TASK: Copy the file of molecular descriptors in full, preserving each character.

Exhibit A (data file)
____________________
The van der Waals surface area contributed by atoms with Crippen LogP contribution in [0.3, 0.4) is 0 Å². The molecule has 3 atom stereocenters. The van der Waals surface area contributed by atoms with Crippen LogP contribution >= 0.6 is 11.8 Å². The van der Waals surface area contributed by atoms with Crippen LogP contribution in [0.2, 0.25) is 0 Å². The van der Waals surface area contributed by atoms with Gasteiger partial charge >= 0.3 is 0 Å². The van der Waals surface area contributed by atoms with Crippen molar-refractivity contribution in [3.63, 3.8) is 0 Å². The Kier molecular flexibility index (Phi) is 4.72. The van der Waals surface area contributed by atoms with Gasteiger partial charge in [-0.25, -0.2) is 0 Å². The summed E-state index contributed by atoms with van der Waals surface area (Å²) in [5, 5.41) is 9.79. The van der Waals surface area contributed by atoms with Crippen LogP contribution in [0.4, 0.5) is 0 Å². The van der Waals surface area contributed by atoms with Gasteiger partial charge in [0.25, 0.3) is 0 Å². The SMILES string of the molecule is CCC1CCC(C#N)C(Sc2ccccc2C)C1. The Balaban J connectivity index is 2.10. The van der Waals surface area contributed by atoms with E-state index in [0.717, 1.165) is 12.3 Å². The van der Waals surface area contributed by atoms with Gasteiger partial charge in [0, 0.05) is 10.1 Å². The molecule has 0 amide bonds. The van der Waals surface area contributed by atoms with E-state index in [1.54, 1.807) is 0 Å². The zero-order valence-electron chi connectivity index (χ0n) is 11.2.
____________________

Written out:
The van der Waals surface area contributed by atoms with Crippen LogP contribution in [0.3, 0.4) is 0 Å². The molecule has 3 atom stereocenters. The van der Waals surface area contributed by atoms with Crippen LogP contribution >= 0.6 is 11.8 Å². The van der Waals surface area contributed by atoms with Crippen LogP contribution in [0.2, 0.25) is 0 Å². The van der Waals surface area contributed by atoms with Gasteiger partial charge >= 0.3 is 0 Å². The van der Waals surface area contributed by atoms with Crippen molar-refractivity contribution in [3.63, 3.8) is 0 Å². The Kier molecular flexibility index (Phi) is 4.72. The van der Waals surface area contributed by atoms with Gasteiger partial charge in [-0.25, -0.2) is 0 Å². The summed E-state index contributed by atoms with van der Waals surface area (Å²) in [5, 5.41) is 9.79. The van der Waals surface area contributed by atoms with Crippen LogP contribution in [0.4, 0.5) is 0 Å². The van der Waals surface area contributed by atoms with Gasteiger partial charge in [0.25, 0.3) is 0 Å². The SMILES string of the molecule is CCC1CCC(C#N)C(Sc2ccccc2C)C1. The Balaban J connectivity index is 2.10. The van der Waals surface area contributed by atoms with E-state index in [0.717, 1.165) is 12.3 Å². The van der Waals surface area contributed by atoms with Gasteiger partial charge in [0, 0.05) is 10.1 Å². The molecule has 0 amide bonds. The van der Waals surface area contributed by atoms with E-state index in [1.54, 1.807) is 0 Å². The zero-order valence-electron chi connectivity index (χ0n) is 11.2.